Beppe Grillo’s electoral success in Italy is helping the business side of his political venture.
Beppegrillo.it, a blog he owns that serves as the virtual home to his Five Star Movement and its 162 national lawmakers, is bringing in funds after signing up for Google Inc. (GOOG:US)’s advertising service. Five Star gets none of the proceeds and funds itself on donations, according to Grillo.
“That advertising gave us some breathing room to cover the costs of the blog,” Grillo said in an interview May 24 in Siena, Italy, adding that the site lost money in recent years. When asked about the blog’s potential to make profits, he replied, “Is it a crime to make something profitable?”
“Anyway, if you can dig up a profitable blog, I’ll put 100 euros on the table.”
At the growing intersection of politics and profits, Five Star’s electorate, which swelled to a quarter of Italian voters, is the website’s market. Grillo has worked to win its loyalty. The ex-comic and anti-establishment crusader shuns interviews with domestic newspapers and television networks. Instead, he directs supporters to the website and tells them they can’t trust other media outlets.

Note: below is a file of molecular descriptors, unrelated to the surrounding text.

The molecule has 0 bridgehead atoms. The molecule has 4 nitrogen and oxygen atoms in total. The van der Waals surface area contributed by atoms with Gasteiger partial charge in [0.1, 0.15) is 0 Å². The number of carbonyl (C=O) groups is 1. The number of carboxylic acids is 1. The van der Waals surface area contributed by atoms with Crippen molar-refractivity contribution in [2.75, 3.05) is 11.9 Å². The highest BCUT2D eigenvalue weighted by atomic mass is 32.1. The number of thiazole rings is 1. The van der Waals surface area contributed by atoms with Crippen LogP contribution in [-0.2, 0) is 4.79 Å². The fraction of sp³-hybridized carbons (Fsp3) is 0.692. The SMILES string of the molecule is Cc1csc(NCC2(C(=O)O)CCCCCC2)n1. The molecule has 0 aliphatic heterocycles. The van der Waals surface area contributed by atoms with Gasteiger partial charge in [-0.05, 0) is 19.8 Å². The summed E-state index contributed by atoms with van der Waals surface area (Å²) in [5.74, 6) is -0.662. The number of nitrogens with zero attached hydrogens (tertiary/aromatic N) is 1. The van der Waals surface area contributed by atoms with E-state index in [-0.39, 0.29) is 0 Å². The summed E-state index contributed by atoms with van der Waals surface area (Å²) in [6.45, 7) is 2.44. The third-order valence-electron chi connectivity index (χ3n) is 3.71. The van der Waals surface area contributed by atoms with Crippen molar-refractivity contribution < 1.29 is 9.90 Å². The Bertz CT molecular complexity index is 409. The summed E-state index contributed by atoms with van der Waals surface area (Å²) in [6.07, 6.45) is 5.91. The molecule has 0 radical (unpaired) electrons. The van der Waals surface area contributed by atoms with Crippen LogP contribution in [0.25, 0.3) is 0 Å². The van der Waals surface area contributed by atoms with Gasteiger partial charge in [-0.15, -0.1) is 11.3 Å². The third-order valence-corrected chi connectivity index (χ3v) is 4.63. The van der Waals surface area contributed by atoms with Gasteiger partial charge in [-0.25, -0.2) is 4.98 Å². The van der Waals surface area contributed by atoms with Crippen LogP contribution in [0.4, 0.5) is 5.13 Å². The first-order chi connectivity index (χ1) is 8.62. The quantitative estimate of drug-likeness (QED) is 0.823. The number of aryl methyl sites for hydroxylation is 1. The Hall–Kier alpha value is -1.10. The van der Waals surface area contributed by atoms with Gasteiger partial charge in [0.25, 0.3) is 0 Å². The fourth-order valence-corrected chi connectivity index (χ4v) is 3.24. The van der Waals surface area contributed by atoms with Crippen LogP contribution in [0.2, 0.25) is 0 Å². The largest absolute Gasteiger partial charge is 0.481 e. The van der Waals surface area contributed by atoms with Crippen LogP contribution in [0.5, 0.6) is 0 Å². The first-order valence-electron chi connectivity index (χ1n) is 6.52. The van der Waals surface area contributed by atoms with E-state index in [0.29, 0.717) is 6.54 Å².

That message resonates in Italy, where three TV stations are run by the state and three more are owned by Silvio Berlusconi, a former premier and currently a partner in Prime Minister Enrico Letta’s coalition government. Grillo uses his website to rebut news stories and TV reports about Five Star.
Beyond the ads for Starwood Hotels & Resorts Worldwide Inc. (HOT:US) and insurer Aviva Plc (AV/) that have appeared this year, the blog also solicits donations for Five Star.
The blog has the elements of “a great place to make money,” said Pietro Paganini, who teaches business administration at John Cabot University in Rome. “It has a very wide audience.”
The blog’s web address, beppegrillo.it, appears on the Five Star logo that adorns campaign posters and official ballots in the voting booth. The blog has a page dedicated to Five Star, containing electoral lists, a forum and its policy program. That page didn’t have advertising this week.
Five Star refused to accept the 42.8 million euros ($55 million) in public funding it says it is entitled to for the nearly 9 million votes it won in the Feb. 24-25 general election. The party’s lawmakers, political neophytes swept to power under Grillo’s banner, are required by Five Star’s code to return a portion of their salaries to the state.
The party collected 774,208 euros from 9,789 donors through April 11, according to the website. Grillo travelled Italy in a camper during the campaign, making stops in more than 70 cities and broadcasting his rallies live through the website.
Grillo’s campaign against the use of public subsidies pushed Letta last week to announce his government is preparing a bill to abolish state financing for parties.
Grillo’s blog ranks 146th for traffic among Italian websites, according to Amazon.com Inc. unit Alexa Internet Inc. Google, Facebook Inc. (FB:US) and Youtube.com were Italy’s top three sites, according to the ranking. Grillo’s site was one spot below Yahoo! Inc. (YHOO:US)’s Flickr photo-sharing service and 36 steps above Microsoft Corp. (MSFT:US)’s Skype.